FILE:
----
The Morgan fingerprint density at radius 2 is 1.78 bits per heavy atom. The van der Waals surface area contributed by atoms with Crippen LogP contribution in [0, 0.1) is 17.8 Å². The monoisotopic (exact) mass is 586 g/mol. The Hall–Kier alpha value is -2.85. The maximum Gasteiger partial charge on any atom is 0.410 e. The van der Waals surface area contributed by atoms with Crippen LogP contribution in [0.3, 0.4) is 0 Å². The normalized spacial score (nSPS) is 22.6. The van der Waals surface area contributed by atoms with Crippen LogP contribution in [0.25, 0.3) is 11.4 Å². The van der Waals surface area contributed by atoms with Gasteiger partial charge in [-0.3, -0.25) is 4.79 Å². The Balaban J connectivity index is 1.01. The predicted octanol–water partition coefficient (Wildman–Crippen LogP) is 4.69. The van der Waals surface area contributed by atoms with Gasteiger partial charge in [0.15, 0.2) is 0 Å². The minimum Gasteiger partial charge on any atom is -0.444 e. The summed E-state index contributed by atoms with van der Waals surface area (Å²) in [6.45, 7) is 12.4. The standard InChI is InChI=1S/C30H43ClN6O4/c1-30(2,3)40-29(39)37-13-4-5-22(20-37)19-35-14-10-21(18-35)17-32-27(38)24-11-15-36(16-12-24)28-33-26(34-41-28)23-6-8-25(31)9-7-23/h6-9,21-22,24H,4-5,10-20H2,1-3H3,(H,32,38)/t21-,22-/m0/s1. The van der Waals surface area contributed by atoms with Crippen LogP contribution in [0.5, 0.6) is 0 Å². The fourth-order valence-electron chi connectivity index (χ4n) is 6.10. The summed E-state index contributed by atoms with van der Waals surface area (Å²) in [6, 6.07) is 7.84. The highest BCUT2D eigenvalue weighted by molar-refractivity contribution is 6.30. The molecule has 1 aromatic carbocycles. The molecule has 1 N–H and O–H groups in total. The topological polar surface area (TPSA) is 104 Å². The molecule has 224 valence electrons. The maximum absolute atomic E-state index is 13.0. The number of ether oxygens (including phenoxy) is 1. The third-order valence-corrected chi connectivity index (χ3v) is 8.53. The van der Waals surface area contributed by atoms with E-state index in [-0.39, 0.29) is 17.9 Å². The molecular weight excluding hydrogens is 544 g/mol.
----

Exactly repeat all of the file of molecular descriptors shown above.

The Morgan fingerprint density at radius 2 is 1.78 bits per heavy atom. The van der Waals surface area contributed by atoms with Crippen LogP contribution in [0, 0.1) is 17.8 Å². The monoisotopic (exact) mass is 586 g/mol. The Hall–Kier alpha value is -2.85. The maximum Gasteiger partial charge on any atom is 0.410 e. The van der Waals surface area contributed by atoms with Crippen LogP contribution in [0.3, 0.4) is 0 Å². The normalized spacial score (nSPS) is 22.6. The van der Waals surface area contributed by atoms with Crippen LogP contribution in [0.25, 0.3) is 11.4 Å². The van der Waals surface area contributed by atoms with Gasteiger partial charge in [-0.3, -0.25) is 4.79 Å². The Balaban J connectivity index is 1.01. The predicted octanol–water partition coefficient (Wildman–Crippen LogP) is 4.69. The van der Waals surface area contributed by atoms with Gasteiger partial charge in [0.15, 0.2) is 0 Å². The minimum Gasteiger partial charge on any atom is -0.444 e. The summed E-state index contributed by atoms with van der Waals surface area (Å²) in [6.45, 7) is 12.4. The standard InChI is InChI=1S/C30H43ClN6O4/c1-30(2,3)40-29(39)37-13-4-5-22(20-37)19-35-14-10-21(18-35)17-32-27(38)24-11-15-36(16-12-24)28-33-26(34-41-28)23-6-8-25(31)9-7-23/h6-9,21-22,24H,4-5,10-20H2,1-3H3,(H,32,38)/t21-,22-/m0/s1. The van der Waals surface area contributed by atoms with Crippen LogP contribution in [0.5, 0.6) is 0 Å². The fourth-order valence-electron chi connectivity index (χ4n) is 6.10. The summed E-state index contributed by atoms with van der Waals surface area (Å²) in [6, 6.07) is 7.84. The highest BCUT2D eigenvalue weighted by molar-refractivity contribution is 6.30. The molecule has 1 aromatic carbocycles. The molecule has 1 N–H and O–H groups in total. The topological polar surface area (TPSA) is 104 Å². The molecule has 224 valence electrons. The maximum absolute atomic E-state index is 13.0. The number of ether oxygens (including phenoxy) is 1. The third-order valence-corrected chi connectivity index (χ3v) is 8.53. The van der Waals surface area contributed by atoms with E-state index in [-0.39, 0.29) is 17.9 Å². The molecular weight excluding hydrogens is 544 g/mol.